Back in February 2008 when I was much younger and faster, I was racing half-marathons on a race team and consistently placing in the top three in my age group. There was this one half-marathon race that had a course of rolling hills, and because I had started out too fast I was dying by mile eight. As the negative self-talk started to play in my head, an older gentleman runner came up beside me and started to talk to me. At the time I was not in the mood to talk, however I found what he had to say interesting and held on to his pace. He said, “You can do this! In fact, women were made for this and they should be faster than men! Their bodies can better endure the feeling of pain and push through because they have babies. Come on and let’s get you to the finish!” Thank goodness for this guy, as he not only got me to the finish, but I ended up placing in the top three.
Years later in 2012 as I was on an early morning run with my running group training for my first marathon, I hear a group of other runners coming up quick to our pack. As these runners came closer, I overhear a runner describing how he had helped this gal who was dying at mile eight of a familiar race, and how he had motivated her by telling her that women were made for running and could endure more pain. As I listened, I turned around and shouted, “Hey! That was me!”. Sure enough, it was the gentleman that had brought me to the finish and helped me place in my age group just four years prior. I found out that his name was Jerry.
Fast forward to February 2018, married and two kids later I registered to run a full marathon race. The weeks leading up to this marathon I questioned whether or not I should participate. I had glute issues, back pain, and due to a sleepless teething baby, I was functioning very little sleep. Plus, my last long run was painful and not so great. By my husband’s advice, I still went to go pick up my packet just in case I wanted to run come race morning. Since this marathon course was close to my home, I figured if anything I could always have someone pick me up and just cut out early.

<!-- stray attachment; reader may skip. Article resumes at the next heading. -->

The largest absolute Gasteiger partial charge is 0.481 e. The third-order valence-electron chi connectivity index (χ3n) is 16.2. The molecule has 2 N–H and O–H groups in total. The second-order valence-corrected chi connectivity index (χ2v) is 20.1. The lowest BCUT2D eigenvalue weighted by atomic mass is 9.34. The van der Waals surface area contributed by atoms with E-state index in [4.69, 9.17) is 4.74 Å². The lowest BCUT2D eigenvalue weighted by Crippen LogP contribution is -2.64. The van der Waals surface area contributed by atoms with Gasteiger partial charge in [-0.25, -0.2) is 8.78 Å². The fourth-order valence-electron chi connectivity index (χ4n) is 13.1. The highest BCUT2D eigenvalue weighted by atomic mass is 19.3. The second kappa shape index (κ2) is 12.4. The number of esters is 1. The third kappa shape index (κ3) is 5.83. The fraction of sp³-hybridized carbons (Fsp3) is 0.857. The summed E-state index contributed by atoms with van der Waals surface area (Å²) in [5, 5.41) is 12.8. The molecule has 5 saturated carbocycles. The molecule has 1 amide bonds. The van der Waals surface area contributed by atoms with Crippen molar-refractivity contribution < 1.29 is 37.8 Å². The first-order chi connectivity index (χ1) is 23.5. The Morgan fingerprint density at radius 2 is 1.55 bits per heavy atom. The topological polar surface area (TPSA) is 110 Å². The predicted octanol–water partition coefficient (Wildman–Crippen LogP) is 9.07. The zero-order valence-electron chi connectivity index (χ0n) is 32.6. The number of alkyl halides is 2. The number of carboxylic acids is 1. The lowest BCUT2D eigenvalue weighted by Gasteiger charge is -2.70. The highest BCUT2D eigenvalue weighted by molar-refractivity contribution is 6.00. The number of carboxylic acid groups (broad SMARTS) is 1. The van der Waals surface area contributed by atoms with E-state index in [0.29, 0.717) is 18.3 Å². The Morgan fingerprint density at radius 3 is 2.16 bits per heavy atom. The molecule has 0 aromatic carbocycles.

Race morning came, and I decided to go for it! I decided that I was just going to finish…even if I had to walk. My in-laws drove over three-hundred miles from out of town just to support me and I knew that they along with my husband and kids would be there waiting at the finish. I didn’t even care what time I got, I just wanted to cross the finish line. My race plan was slow and steady for 26.2 miles.
Everything was great and went according to plan until the last five miles…. ugh! It was terrible! My back hurt, my knees hurt, and I was exhausted. I was done! I decided to walk and kept telling myself, just get to the finish line. As I continued running, I realized that I was a part of the last of participating runners, as there were not many other runners left on the course. I started to get down and of course that negative voice from 2008 started. Just as I was about to throw in the towel I saw in the distance a gentleman who I recognized. It was Jerry….and he was walking.
As I caught up to Jerry to confirm it was him, I began to walk with him to find out why he was walking. Jerry being a seasoned runner, did not seem like the walking type. As we began to talk he said, “I’m exhausted! I just returned from a trip last night and I just need to finish this race.”. He said that this was his fifty-ninth marathon and that he was scheduled to run the Boston Marathon in a few months and he wanted that one to be his sixtieth marathon, so he had to finish the current one. As I listened to him a great desire to help him fueled me and all of a sudden I had a burst of energy! I told him, “Jerry, you brought me in ten years ago when I was dying, now I’m going to return the favor!” Ironically all my pain disappeared, and I was motivated and excited to keep going running with Jerry to the finish of this race.
It’s amazing what an individual can do when the focus is not on themselves and instead on helping another. This race was so symbolic and a great lesson on how we can apply it in everyday life. In the end kindness and selflessness is success in life. When we lift others, we rise ourselves.
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